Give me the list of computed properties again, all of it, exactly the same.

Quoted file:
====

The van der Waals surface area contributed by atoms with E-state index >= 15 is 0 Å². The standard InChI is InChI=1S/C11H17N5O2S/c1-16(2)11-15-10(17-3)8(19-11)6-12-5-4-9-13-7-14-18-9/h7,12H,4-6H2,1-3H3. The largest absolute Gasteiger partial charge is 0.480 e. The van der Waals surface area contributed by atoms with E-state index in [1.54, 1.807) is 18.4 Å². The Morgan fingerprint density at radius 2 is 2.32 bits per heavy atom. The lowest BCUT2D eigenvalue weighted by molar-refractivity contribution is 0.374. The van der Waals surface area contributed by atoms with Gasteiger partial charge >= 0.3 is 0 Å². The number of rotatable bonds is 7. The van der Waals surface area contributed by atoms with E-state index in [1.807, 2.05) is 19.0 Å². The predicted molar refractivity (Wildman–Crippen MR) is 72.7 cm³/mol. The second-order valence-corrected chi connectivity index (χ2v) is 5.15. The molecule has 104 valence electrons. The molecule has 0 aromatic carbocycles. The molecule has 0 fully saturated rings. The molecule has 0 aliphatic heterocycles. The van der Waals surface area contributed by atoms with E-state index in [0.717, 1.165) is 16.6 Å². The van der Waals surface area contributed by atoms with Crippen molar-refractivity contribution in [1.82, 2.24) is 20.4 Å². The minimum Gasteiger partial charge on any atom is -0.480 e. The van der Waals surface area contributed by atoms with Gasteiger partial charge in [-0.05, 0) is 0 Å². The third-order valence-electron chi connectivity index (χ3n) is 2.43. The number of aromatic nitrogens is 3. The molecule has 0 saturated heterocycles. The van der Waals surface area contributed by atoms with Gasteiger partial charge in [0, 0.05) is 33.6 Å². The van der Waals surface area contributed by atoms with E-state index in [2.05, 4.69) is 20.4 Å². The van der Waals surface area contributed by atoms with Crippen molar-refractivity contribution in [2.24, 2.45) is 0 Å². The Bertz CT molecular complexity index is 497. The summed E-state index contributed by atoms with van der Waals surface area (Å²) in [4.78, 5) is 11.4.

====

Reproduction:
The van der Waals surface area contributed by atoms with E-state index >= 15 is 0 Å². The standard InChI is InChI=1S/C11H17N5O2S/c1-16(2)11-15-10(17-3)8(19-11)6-12-5-4-9-13-7-14-18-9/h7,12H,4-6H2,1-3H3. The largest absolute Gasteiger partial charge is 0.480 e. The van der Waals surface area contributed by atoms with E-state index in [1.54, 1.807) is 18.4 Å². The Morgan fingerprint density at radius 2 is 2.32 bits per heavy atom. The lowest BCUT2D eigenvalue weighted by molar-refractivity contribution is 0.374. The van der Waals surface area contributed by atoms with Gasteiger partial charge >= 0.3 is 0 Å². The number of rotatable bonds is 7. The van der Waals surface area contributed by atoms with E-state index in [1.807, 2.05) is 19.0 Å². The predicted molar refractivity (Wildman–Crippen MR) is 72.7 cm³/mol. The second-order valence-corrected chi connectivity index (χ2v) is 5.15. The molecule has 104 valence electrons. The molecule has 0 aromatic carbocycles. The molecule has 0 fully saturated rings. The molecule has 0 aliphatic heterocycles. The van der Waals surface area contributed by atoms with E-state index in [0.717, 1.165) is 16.6 Å². The van der Waals surface area contributed by atoms with Crippen molar-refractivity contribution in [1.82, 2.24) is 20.4 Å². The minimum Gasteiger partial charge on any atom is -0.480 e. The van der Waals surface area contributed by atoms with Gasteiger partial charge in [-0.05, 0) is 0 Å². The third-order valence-electron chi connectivity index (χ3n) is 2.43. The number of aromatic nitrogens is 3. The molecule has 0 saturated heterocycles. The van der Waals surface area contributed by atoms with Gasteiger partial charge in [0, 0.05) is 33.6 Å². The van der Waals surface area contributed by atoms with E-state index in [2.05, 4.69) is 20.4 Å². The van der Waals surface area contributed by atoms with Crippen molar-refractivity contribution in [2.24, 2.45) is 0 Å². The Bertz CT molecular complexity index is 497. The summed E-state index contributed by atoms with van der Waals surface area (Å²) in [4.78, 5) is 11.4.